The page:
O'Neal is interested in revisiting the law, according to Rosalie Adams, permanent secretary in the premier's office. "He indicated an interest in having a meeting with the various stakeholders with a view in making amendments where necessary to that same law," she said. "At the time when they had passed that law they were thinking more of the larger trawlers. They didn't anticipate this type of discord coming between the two islands as a result of the law."

A review of the law will take some time to complete, Adams said, but could perhaps be accomplished early next year.

In the meantime, she said, the BVI plans to put out more information about water boundaries to guide fishermen and boaters, beginning with adding more boundary details to its tourism website.



NEW DEVELOPMENT: Friends raise money for US fisherman imprisoned in the BVI
 reprinted from
http://bvinews.com/default.asp?sourceid=&smenu=198&twindow=&mad=&sdetail=
3673&wpage=1&skeyword=&sidate=&ccat=&ccatm=&restate=&restatus=&reoption=
&retype=&repmin=&repmax=&rebed=&rebath=&subname=&pform=&sc=1924&hn=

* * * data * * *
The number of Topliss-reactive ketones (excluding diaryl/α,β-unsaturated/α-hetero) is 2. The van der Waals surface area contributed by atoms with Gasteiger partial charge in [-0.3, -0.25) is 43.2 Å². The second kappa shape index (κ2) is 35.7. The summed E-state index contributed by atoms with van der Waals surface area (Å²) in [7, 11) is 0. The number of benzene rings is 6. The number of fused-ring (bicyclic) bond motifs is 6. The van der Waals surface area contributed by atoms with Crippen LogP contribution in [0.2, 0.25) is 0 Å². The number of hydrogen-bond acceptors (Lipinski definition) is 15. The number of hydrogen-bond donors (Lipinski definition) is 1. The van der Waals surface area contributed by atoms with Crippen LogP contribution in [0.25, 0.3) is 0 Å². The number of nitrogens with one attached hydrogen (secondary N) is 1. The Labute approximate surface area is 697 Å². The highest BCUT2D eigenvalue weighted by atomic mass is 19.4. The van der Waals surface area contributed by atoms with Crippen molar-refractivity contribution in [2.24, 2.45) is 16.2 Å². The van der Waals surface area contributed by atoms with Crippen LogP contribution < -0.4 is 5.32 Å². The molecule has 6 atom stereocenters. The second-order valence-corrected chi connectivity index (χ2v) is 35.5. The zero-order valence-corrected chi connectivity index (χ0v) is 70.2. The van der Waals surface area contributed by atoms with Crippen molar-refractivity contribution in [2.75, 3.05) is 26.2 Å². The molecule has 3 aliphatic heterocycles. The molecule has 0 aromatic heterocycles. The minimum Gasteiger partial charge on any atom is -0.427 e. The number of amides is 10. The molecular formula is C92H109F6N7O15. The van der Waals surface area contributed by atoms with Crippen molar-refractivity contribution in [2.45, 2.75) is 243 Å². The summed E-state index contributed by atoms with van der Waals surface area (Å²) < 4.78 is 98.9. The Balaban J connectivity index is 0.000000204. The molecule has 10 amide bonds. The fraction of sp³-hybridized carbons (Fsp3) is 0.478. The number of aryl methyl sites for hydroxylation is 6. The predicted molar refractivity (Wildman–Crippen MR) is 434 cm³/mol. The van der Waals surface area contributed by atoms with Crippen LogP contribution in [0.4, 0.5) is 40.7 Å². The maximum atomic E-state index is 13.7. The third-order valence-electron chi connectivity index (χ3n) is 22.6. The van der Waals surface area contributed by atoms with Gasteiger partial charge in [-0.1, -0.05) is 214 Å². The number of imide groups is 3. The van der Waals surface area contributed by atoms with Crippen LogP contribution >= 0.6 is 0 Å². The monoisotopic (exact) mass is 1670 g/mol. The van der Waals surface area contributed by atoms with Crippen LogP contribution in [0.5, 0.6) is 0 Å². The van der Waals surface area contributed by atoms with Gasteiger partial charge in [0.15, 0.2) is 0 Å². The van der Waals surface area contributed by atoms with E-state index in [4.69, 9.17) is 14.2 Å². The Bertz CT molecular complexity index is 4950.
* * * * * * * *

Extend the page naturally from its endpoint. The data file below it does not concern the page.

bvinews&he=.com
 
BVI News Online 25.OCT.07
Friends of American Richard Baker who was sentenced to one year in prison for fishing without a license are trying to raise money to pay his $45,000 fine and set him free, The Associated Press has reported.

Richard Baker, a 54-year-old former police officer from Arlington, Virginia, was sentenced to a year in prison last month after he and his wife, Deborah Barton, were caught fishing without a permit and could not pay the fine.

According to the AP report, “the severity of the penalty for her husband, as captain of the boat, shocked the couple and their friends in the nearby U.S. Virgin Islands, where they have lived for about a year on their 12-meter (36-foot) trawler, Mambo, docked in St. Thomas.”

"He is the laughing stock of the prison," Barton said Tuesday in the AP report. "The inmates who are in there for every other crime just crack up at him because he is doing a year for fishing."

Barton said that when they were arrested they did not know their boat had crossed into the territorial waters of the British Virgin Islands, a self-governing chain east of Puerto Rico, the report said.

Laws in the British Virgin Islands provide for fines of up to US$500,000 for illegal fishing and few question the territory's right to protect its resources. But Baker's sentence has set off protests especially since he is not a commercial fisherman, according to The AP report.

"The sentence is completely disproportionate," said Arnoldo Falcoff, an employee at a dive shop where Baker is a scuba instructor.